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Dorothy Johnson

Dorothy E. Johnson was an outstanding nurse theorist and educator in the second half of the 20th century. She spent years developing the Behavioral System Model theory that she presented in written form in 1980.

Early Life and Education

Dorothy E. Johnson was the youngest of seven children born to a shrimp and oyster factory superintendent and his wife in Savannah, Georgia. Born on August 21, 1919, a decade before the Great Depression, that event had a great impact on her life. In 1938, she completed an associate degree from Armstrong Junior College but after that, because of finances, took a year off from academic studies and became a governess for two children in Miami, Florida. It was during this time that she decided on a career that would encompass nursing, children and education.

In 1942, Dorothy graduated first in her class from Vanderbilt University in Nashville, Tennessee, receiving a Bachelor of Science in Nursing (BSN) degree. She went on to earn a master's degree in public health from Harvard University in Boston in 1948.

Nursing Career

Following graduation, Johnson worked for a short time in public health nursing before beginning to teach at the Vanderbilt University School of Nursing. After five years of teaching at Vanderbilt, her career path led her to California where she taught at the University of California, Los Angeles (UCLA) School of Nursing. During her career there, she was an assistant professor of pediatrics, an associate professor of nursing and a professor of nursing. Other than a year's sabbatical in 1955 when she taught at the Christian Medical College School of Nursing in Valiore, South India, she remained at UCLA until her retirement in 1978.

Dorothy Johnson was an educator during the time of transition in nursing education. Nursing schools were evolving from hospital-based, three-year diploma schools to four-year university programs. Johnson and her colleague, Lulu K. Wolf Hassenplug, founded the first four-year generic basic nursing program in the United States during their years at UCLA. Nursing students were receiving better education and not just being looked upon as free labor. They were being educated in the sciences and being prepared to deliver better nursing care. This was the optimum time for Johnson to receive encouragement and funding for the development of her theory.

The American Nursing Association (ANA) received a grant in 1971 that helped them survey nursing schools to make sure they were meeting requirements for quality nursing education. The ANA also gave recommendations for improvement of the schools. There was a need to educate nurses and money available to make changes. This was the climate in which Johnson spent her career, and it was a time of growth for the nursing profession.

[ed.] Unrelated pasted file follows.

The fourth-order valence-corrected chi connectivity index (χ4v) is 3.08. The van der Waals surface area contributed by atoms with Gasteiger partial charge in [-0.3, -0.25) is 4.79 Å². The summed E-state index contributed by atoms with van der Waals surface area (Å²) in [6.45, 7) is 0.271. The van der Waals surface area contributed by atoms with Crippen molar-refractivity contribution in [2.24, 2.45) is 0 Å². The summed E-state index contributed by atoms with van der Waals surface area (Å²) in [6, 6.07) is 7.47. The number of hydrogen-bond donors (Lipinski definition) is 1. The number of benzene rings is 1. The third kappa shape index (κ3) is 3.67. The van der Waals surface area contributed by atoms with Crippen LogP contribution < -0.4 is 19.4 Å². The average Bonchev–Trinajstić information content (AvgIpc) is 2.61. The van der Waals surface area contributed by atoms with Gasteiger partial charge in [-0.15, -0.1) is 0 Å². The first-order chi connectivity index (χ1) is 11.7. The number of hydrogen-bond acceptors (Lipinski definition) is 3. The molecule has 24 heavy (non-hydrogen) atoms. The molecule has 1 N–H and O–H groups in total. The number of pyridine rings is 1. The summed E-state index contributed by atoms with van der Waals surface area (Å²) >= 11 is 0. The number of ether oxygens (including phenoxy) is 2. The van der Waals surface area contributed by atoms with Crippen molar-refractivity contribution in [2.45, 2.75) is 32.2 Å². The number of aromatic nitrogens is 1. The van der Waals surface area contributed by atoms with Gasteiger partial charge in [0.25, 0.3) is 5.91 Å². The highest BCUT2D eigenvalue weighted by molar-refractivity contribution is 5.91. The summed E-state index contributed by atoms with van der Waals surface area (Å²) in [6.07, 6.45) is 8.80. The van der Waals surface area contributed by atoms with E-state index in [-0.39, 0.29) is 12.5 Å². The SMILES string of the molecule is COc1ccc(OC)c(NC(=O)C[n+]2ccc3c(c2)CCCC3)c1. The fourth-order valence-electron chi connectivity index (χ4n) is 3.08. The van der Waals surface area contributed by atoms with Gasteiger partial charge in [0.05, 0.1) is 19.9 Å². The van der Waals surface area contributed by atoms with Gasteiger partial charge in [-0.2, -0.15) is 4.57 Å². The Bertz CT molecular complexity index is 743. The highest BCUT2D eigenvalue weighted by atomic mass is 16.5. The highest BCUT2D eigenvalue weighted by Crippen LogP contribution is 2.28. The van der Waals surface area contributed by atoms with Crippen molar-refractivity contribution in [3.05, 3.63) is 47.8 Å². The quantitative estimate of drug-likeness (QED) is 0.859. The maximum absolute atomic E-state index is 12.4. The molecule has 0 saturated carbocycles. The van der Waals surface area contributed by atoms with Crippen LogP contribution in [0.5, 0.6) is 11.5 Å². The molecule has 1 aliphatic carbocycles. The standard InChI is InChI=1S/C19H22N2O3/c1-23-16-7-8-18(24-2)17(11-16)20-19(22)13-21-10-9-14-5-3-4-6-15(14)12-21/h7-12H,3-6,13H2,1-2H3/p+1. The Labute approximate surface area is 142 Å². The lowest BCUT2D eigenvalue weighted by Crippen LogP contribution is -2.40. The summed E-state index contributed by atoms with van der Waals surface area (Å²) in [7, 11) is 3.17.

In later years, Johnson was given many honors including the 1975 UCLA Faculty Award, the 1977 Lulu Hassenplug Achievement Award from the California Nurses' Association and the 1981 Vanderbilt School of Nursing Award for Excellence in Nursing.

Dorothy Johnson retired from UCLA in 1978 as Professor Emeritus. She spent her last years in Key Largo, Florida, where she helped others with research and the development of her theory. In 1999, she died at the age of 80.

Johnson's Legacy

Johnson's Behavior System Model theory began to form in her mind during her early teaching years. At that time, she felt that there was no scientific evidence as to how nursing should be taught. She was influenced by Florence Nightingale's Notes On Nursing and especially by the importance that Nightingale placed on the fundamental needs of the patient rather than on the disease process. She also noted that Nightingale stressed the importance of the environment for the patient.

Johnson believed that medicine and nursing are two distinct specialties with two different focal points; medicine's focus is on the biological system while nursing's focus is on the behavioral system. She considered nursing a science as well as an art and felt that nursing education was for the purpose of improving the future of nursing care. Evidence-based knowledge concerning the effect of nursing care on patients was of prime importance to her.

Dorothy Johnson's Behavior System Model of Nursing that was first proposed in 1961 and presented in written form in 1980, has been the basis of many research studies and has promoted the recognition of nursing as an autonomous discipline. Her work is not as well-known as some, but her thoughtful contributions to the profession of nursing deserve careful study and renewed interest. She advocated the combination of research, theory and evidence-based nursing practice as the criteria for excellence in nursing.

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